The Japanese yen is stronger by 0.6% at 109.46 per dollar as of 12:07 p.m. ET.
Earlier in the morning, it strengthened by as much as 0.7% to 109.35 per dollar.
The latest data from Japan showed that the stronger yen has been crushing exports. Goods sold abroad fell by 10.1% in April, while imports slumped by 23.3%. This left a trade surplus of 823.5 billion yen ($7.5 billion) – aka the largest since March 2010.
Notably, the yen has appreciated by as much as 9% against the dollar this year, which has made Japanese goods less attractive to overseas buyers.
Additionally, a preliminary survey showed Japanese manufacturing activity shrank at the fastest pace in over three years amid a drop in new orders. The Markit/Nikkei Flash Japan Manufacturing Purchasing Managers Index (PMI) fell to 47.6 in May on a seasonally adjusted basis, from a final 48.2 in April.
As for the rest of the world, here’s the scoreboard:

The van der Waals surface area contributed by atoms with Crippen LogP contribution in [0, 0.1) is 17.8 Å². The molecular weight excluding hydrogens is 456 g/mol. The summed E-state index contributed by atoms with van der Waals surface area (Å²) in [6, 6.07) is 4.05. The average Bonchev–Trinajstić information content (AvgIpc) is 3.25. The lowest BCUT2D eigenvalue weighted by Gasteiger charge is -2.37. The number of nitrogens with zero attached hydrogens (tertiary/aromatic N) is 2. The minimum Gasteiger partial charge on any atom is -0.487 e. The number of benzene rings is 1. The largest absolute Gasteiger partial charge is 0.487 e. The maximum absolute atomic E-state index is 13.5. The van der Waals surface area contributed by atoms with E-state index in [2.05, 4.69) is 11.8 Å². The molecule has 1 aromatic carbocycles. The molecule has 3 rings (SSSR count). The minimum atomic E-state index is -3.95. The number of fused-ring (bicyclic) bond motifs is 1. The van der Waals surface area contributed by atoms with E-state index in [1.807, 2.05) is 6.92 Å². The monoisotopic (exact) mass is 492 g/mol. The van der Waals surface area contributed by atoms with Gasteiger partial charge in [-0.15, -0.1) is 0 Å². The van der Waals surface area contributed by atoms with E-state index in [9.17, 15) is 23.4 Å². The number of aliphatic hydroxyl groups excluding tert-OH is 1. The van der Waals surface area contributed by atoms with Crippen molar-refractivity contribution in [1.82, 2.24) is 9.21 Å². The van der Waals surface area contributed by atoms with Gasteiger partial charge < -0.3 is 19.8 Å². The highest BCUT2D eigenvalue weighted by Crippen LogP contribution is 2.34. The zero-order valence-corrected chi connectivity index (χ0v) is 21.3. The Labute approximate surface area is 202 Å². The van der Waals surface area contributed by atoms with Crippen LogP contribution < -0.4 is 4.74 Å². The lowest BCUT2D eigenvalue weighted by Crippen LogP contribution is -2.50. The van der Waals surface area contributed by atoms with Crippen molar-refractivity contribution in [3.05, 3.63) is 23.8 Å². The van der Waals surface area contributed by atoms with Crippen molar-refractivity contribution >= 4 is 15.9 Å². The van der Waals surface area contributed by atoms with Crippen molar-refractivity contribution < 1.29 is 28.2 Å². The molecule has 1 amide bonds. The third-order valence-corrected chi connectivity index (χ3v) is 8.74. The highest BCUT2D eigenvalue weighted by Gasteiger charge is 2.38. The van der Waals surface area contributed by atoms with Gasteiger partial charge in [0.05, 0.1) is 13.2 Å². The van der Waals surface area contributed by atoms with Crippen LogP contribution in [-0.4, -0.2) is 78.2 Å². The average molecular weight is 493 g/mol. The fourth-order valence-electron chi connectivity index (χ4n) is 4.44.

- The US dollaris little changed at 95.46 after a preliminary reading of manufacturing activity in May showed that output fell for the first time since the peak of the Great Recession. Markit’s flash manufacturing Purchasing Manager’s Index (PMI) out Monday was 50.5. Economists had estimated that it improved to 51 from 50.8, according to Bloomberg. This index is basically on the edge of contraction, with 50 being the border between expansion and shrinkage. Separately, Deutsche Bank thinks the US dollar is looking cheap. “The dollar has undergone a painful correction since the start of the year but we don’t believe this marks the end of the dollar uptrend,” the Deutsche Bank team wrote. “At around 8% the size of the dollar’s correction is the third largest in history compared to other dollar uptrends. The calendar length of the correction is approaching a record too. At 100 days it is the second longest in history which together with the size suggests we have likely seen the low in the dollar this year.” The euro is weaker by 0.2% at 1.1197 against the dollar after European PMIs came in slightly lower than expected. Preliminary figures from Markit’s Purchasing Manager’s Index showed that European industry expanded marginally less than expected in the month, with a composite reading of 52.9, down from 53 in April, and lower than the 53.2 forecast. Activity in Europe’s service sector was flat at 53.1. The Russian ruble is weaker by 0.3% at 66.9669 per dollar as oil prices continue to trickle lower. Brent crude oil is lower by 1.9% at $47.81 per barrel. Still, a bunch of Wall Street analysts think the petro-currency has some room to advance – even if oil prices don’t appreciate significantly.The Brazilian real is weaker by 0.3% at 3.5730 per dollar. Additionally, Business Insider’s Linette Lopez recently noted that the new government is already in serious trouble.